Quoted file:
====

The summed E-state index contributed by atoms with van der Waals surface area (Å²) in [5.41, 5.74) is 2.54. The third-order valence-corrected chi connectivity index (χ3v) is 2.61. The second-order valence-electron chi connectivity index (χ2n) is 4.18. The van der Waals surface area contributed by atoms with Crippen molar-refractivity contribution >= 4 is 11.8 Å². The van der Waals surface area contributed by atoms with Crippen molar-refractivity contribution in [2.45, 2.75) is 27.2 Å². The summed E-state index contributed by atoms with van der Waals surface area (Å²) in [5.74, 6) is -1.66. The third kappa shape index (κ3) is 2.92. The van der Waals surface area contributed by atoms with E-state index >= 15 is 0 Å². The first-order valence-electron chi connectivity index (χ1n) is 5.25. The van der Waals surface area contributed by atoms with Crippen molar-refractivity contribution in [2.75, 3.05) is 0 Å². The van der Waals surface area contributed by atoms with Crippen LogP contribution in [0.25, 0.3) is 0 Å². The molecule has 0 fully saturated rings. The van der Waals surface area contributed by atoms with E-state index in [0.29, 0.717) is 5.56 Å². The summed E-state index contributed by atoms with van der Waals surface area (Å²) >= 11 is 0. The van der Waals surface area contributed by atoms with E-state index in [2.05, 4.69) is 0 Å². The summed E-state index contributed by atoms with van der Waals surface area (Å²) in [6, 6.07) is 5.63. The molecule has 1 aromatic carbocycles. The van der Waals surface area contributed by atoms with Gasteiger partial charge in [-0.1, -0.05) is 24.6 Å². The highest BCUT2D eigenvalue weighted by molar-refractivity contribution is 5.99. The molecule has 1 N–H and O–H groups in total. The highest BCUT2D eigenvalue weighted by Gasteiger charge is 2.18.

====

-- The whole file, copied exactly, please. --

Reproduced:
The summed E-state index contributed by atoms with van der Waals surface area (Å²) in [5.41, 5.74) is 2.54. The third-order valence-corrected chi connectivity index (χ3v) is 2.61. The second-order valence-electron chi connectivity index (χ2n) is 4.18. The van der Waals surface area contributed by atoms with Crippen molar-refractivity contribution >= 4 is 11.8 Å². The van der Waals surface area contributed by atoms with Crippen molar-refractivity contribution in [2.45, 2.75) is 27.2 Å². The summed E-state index contributed by atoms with van der Waals surface area (Å²) in [5.74, 6) is -1.66. The third kappa shape index (κ3) is 2.92. The van der Waals surface area contributed by atoms with E-state index >= 15 is 0 Å². The first-order valence-electron chi connectivity index (χ1n) is 5.25. The van der Waals surface area contributed by atoms with Crippen molar-refractivity contribution in [2.75, 3.05) is 0 Å². The van der Waals surface area contributed by atoms with Crippen LogP contribution in [0.25, 0.3) is 0 Å². The molecule has 0 fully saturated rings. The van der Waals surface area contributed by atoms with E-state index in [0.29, 0.717) is 5.56 Å². The summed E-state index contributed by atoms with van der Waals surface area (Å²) >= 11 is 0. The van der Waals surface area contributed by atoms with E-state index in [2.05, 4.69) is 0 Å². The summed E-state index contributed by atoms with van der Waals surface area (Å²) in [6, 6.07) is 5.63. The molecule has 1 aromatic carbocycles. The van der Waals surface area contributed by atoms with Gasteiger partial charge in [-0.1, -0.05) is 24.6 Å². The highest BCUT2D eigenvalue weighted by molar-refractivity contribution is 5.99. The molecule has 1 N–H and O–H groups in total. The highest BCUT2D eigenvalue weighted by Gasteiger charge is 2.18.